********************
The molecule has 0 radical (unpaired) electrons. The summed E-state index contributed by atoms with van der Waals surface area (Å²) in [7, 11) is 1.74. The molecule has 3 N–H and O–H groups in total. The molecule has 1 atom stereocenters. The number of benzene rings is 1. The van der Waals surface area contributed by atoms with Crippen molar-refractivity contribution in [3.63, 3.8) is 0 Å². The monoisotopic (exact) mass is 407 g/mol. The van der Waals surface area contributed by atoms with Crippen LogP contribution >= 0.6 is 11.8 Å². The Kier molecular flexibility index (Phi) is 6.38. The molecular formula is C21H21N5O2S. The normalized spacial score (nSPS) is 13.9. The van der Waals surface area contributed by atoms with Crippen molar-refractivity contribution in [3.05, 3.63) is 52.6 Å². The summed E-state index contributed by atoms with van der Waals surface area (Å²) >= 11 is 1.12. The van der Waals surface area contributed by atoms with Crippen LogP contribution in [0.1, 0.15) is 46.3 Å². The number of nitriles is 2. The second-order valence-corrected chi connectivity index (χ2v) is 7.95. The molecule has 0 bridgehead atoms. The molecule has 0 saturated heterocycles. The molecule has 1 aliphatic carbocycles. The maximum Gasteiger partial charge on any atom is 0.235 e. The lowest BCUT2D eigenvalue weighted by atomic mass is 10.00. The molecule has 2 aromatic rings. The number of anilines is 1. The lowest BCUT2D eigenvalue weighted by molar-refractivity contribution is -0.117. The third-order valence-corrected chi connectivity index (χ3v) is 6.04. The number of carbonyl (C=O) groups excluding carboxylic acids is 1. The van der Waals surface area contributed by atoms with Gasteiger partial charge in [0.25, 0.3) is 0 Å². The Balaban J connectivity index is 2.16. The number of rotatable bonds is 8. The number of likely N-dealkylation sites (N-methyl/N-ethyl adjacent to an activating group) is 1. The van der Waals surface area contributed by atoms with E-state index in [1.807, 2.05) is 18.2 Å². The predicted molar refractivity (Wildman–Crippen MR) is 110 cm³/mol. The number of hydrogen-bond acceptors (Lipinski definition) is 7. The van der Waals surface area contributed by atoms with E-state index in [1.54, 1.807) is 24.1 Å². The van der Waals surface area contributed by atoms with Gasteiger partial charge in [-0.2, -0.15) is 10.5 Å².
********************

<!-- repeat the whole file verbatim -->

The molecule has 0 radical (unpaired) electrons. The summed E-state index contributed by atoms with van der Waals surface area (Å²) in [7, 11) is 1.74. The molecule has 3 N–H and O–H groups in total. The molecule has 1 atom stereocenters. The number of benzene rings is 1. The van der Waals surface area contributed by atoms with Crippen molar-refractivity contribution in [3.63, 3.8) is 0 Å². The monoisotopic (exact) mass is 407 g/mol. The van der Waals surface area contributed by atoms with Crippen LogP contribution >= 0.6 is 11.8 Å². The Kier molecular flexibility index (Phi) is 6.38. The molecular formula is C21H21N5O2S. The normalized spacial score (nSPS) is 13.9. The van der Waals surface area contributed by atoms with Crippen molar-refractivity contribution in [3.05, 3.63) is 52.6 Å². The summed E-state index contributed by atoms with van der Waals surface area (Å²) >= 11 is 1.12. The van der Waals surface area contributed by atoms with Crippen LogP contribution in [0.1, 0.15) is 46.3 Å². The number of nitriles is 2. The second-order valence-corrected chi connectivity index (χ2v) is 7.95. The molecule has 0 bridgehead atoms. The molecule has 0 saturated heterocycles. The molecule has 1 aliphatic carbocycles. The maximum Gasteiger partial charge on any atom is 0.235 e. The lowest BCUT2D eigenvalue weighted by atomic mass is 10.00. The molecule has 2 aromatic rings. The number of anilines is 1. The lowest BCUT2D eigenvalue weighted by molar-refractivity contribution is -0.117. The third-order valence-corrected chi connectivity index (χ3v) is 6.04. The number of carbonyl (C=O) groups excluding carboxylic acids is 1. The van der Waals surface area contributed by atoms with Gasteiger partial charge in [0.25, 0.3) is 0 Å². The Balaban J connectivity index is 2.16. The number of rotatable bonds is 8. The number of likely N-dealkylation sites (N-methyl/N-ethyl adjacent to an activating group) is 1. The van der Waals surface area contributed by atoms with E-state index in [1.807, 2.05) is 18.2 Å². The predicted molar refractivity (Wildman–Crippen MR) is 110 cm³/mol. The number of hydrogen-bond acceptors (Lipinski definition) is 7. The van der Waals surface area contributed by atoms with E-state index in [1.54, 1.807) is 24.1 Å². The van der Waals surface area contributed by atoms with Gasteiger partial charge in [-0.2, -0.15) is 10.5 Å².